Staying “Christian Classical”

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No school finds it easy and a few don’t find it possible, but you can, if you wish, become and remain a truly Christian classical school. The main prerequisite is that you must strain to move toward the dream or you will drift away from it.

First, you have to put a flag in the ground, a standard that your community can rally around and that defines and, yes, distinguishes you. America needs educational leadership from the battle lines, and you can’t lead if you don’t have a standard.

You also have to embody your Christian classical commitments. A few crucial documents will help.

Do you have a charter of some sort that states your commitments explicitly and strives to define the key terms? Does it clearly state your purpose as an institution? Do you know it? Can you explain it?

Do you identify standards (primarily qualitative) against which to measure your decisions at the governance level.

Do you have a curriculum document that teachers are accountable to, flexible within, and hired to implement? Does it include the core principles, elements, and forms of a Christian classical education?

Do you have a teacher development plan with standards spelled out? Do you show it to teachers before you hire them and guide them through it after you hire them? Are you devoted to the essential task of equipping teachers to perform a task that the surrounding community has a very hard time understanding?

Do you have a parent development strategy that prevents parents who don’t understand the vision from making decisions that affect its execution while ensuring that parents who do understand the vision are in appropriate positions of service? Are parents enabling you to fulfill your commitments or interfering?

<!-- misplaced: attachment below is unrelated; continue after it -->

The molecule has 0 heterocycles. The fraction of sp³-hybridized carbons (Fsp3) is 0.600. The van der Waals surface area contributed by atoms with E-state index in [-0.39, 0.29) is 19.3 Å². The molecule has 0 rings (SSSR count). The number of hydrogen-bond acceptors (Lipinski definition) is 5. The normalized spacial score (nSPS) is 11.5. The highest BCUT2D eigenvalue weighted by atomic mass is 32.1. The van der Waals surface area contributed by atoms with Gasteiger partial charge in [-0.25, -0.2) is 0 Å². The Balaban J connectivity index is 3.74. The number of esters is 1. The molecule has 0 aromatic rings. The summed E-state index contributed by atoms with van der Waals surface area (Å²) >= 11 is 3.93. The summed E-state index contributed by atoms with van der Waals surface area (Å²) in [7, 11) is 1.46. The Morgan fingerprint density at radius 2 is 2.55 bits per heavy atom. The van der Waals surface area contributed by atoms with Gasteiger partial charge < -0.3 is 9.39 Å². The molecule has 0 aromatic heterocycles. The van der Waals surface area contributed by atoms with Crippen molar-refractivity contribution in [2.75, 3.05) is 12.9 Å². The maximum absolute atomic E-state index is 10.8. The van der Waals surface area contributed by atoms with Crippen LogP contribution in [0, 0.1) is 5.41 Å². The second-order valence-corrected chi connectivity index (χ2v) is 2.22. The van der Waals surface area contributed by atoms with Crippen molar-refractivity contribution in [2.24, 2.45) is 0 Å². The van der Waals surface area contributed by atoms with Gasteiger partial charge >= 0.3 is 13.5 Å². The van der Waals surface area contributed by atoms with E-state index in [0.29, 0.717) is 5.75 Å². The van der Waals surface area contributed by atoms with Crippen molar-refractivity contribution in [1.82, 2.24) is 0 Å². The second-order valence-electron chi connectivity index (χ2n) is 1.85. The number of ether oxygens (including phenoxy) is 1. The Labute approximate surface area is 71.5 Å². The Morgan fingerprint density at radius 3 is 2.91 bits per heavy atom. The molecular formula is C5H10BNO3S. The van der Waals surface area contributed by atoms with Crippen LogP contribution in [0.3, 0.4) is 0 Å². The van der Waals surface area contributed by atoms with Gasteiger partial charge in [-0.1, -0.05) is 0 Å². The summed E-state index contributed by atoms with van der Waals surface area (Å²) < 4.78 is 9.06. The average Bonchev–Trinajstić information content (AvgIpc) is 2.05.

Do you have a headmaster hiring and development strategy that ensures that you identify a head who can lead your school “further up and further in” to the Christian classical vision? Have you defined his role clearly and specified the responsibilities that he carries? Have you defined his relationship to the board? This is a live mine when neglected, and when things go wrong the head cannot be blamed if the board has not fulfilled its duty in this regard.

If these elements are not spelled out AND implemented, it is only a matter of time before your school loses its way. It might take 20 years, but it will happen. It will probably take three or four. And you probably won’t notice.

If you have not developed and documented these elements, you can survive as long as you have committed leadership who understand what is needed, but that leadership will eventually roll out and the vision will be lost.

Don’t rush to finish them tomorrow, but complete these documents. And don’t buy them from another school. The only way the Christian classical vision can become your DNA is if you “waste” all kinds of time thinking about these things yourself. The process is just as important as the product.

Do board/headmaster retreats. Read books like Norms and Nobility, Recovering the Lost Tools of Learning, Wisdom and Eloquence, Plato’s Republic (especially books 8 and 9). Put teams together to discuss these matters. Spend – no, invest, your time in thought! Nothing gives a better ROI when it leads to wise action.

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